Google’s Project Zero, a team focused on discovering vulnerabilities in others companies’ software, appears set to release an exploit it recently found in iOS 11. While the vulnerability has been patched with iOS 11.2, the exploit may allow for the first publicly available jailbreak for iOS 11.

As mentioned by Motherboard, it may sound curious to hear that Google, one of Apple’s biggest competitors was researching iOS vulnerabilities. However, this is exactly what Project Zero is designed to do, and one of its security researchers, Ian Beer, is a renowned iOS bug hunter.

Beer was responsible for finding and reporting to Apple 5 of the 15 security issues that the most recent iOS 11.2 update fixed. A tweet this week from Beer said that he will soon share more and gave a heads up to keep a device on 11.1.2 or earlier for those interested.

Motherboard notes that “tfp0 stands for ‘task for pid 0,’ or the kernel task port, which gives you control of the core of the operating system.” It also predicts that Beer won’t share a “full, untethered jailbreak, meaning you will have to plug the phone into a computer to exploit it ever time it boots up.”

However, those in the infosec space believe what Beer does release will allow for others to create a full jailbreak for iOS 11.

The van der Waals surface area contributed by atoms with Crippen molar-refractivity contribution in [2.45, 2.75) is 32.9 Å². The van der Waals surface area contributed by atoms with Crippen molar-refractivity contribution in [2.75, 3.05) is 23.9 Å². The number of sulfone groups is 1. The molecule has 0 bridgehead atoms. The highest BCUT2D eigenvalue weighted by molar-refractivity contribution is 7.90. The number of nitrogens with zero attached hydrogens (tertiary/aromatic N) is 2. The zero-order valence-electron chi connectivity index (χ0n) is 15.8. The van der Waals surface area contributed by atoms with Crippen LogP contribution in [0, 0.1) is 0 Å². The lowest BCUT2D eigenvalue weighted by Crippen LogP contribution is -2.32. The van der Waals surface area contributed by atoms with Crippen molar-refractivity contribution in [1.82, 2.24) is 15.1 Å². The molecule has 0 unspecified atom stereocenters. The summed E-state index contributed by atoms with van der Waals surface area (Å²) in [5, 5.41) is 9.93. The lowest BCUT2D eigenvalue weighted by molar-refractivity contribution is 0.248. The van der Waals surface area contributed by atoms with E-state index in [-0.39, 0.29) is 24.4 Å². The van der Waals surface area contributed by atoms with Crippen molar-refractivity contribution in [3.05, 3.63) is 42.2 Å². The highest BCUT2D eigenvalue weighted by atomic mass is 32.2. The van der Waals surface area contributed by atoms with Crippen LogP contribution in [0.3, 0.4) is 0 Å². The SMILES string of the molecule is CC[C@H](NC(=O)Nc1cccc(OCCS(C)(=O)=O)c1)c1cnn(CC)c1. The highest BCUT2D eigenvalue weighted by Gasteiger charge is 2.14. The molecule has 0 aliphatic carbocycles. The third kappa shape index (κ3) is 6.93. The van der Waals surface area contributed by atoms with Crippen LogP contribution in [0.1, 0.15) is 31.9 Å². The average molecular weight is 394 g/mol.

Marco Grassi, a researcher who’s done jailbreaks for Tencent’s Keen Lab, said that from Beer’s exploit it will “definitely be doable to make a complete jailbreak, especially for [iPhone] 6s and previous ones.”

While we saw a jailbreak demonstrated for iOS 11.1.1 last month, it hasn’t been made publicly available. As for Beer’s exploit, other people, such as developer and author Jonathan Levin, have already prepared resources to help interested parties make use of the tfp0 release.

Another aspect of Beer making these findings public is that is should help security researchers find other bugs and exploits.

It has been a tough (and abnormal) stretch as far as security and bugs go for Apple lately. Ranging from the serious root vulnerability on Mac, the zero day HomeKit vulnerability this week, to the less serious, but annoying ‘i’ autocorrect bug there have quite a few issues in a short amount of time.

However, like Zac mentioned yesterday, all of these issues give Apple a chance to look at adjusting and improving its procedures and protocol moving forward.

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About the Author

Michael Potuck

Michael is an editor for 9to5Mac. Since joining in 2016 he has written more than 3,000 articles including breaking news, reviews, and detailed comparisons and tutorials.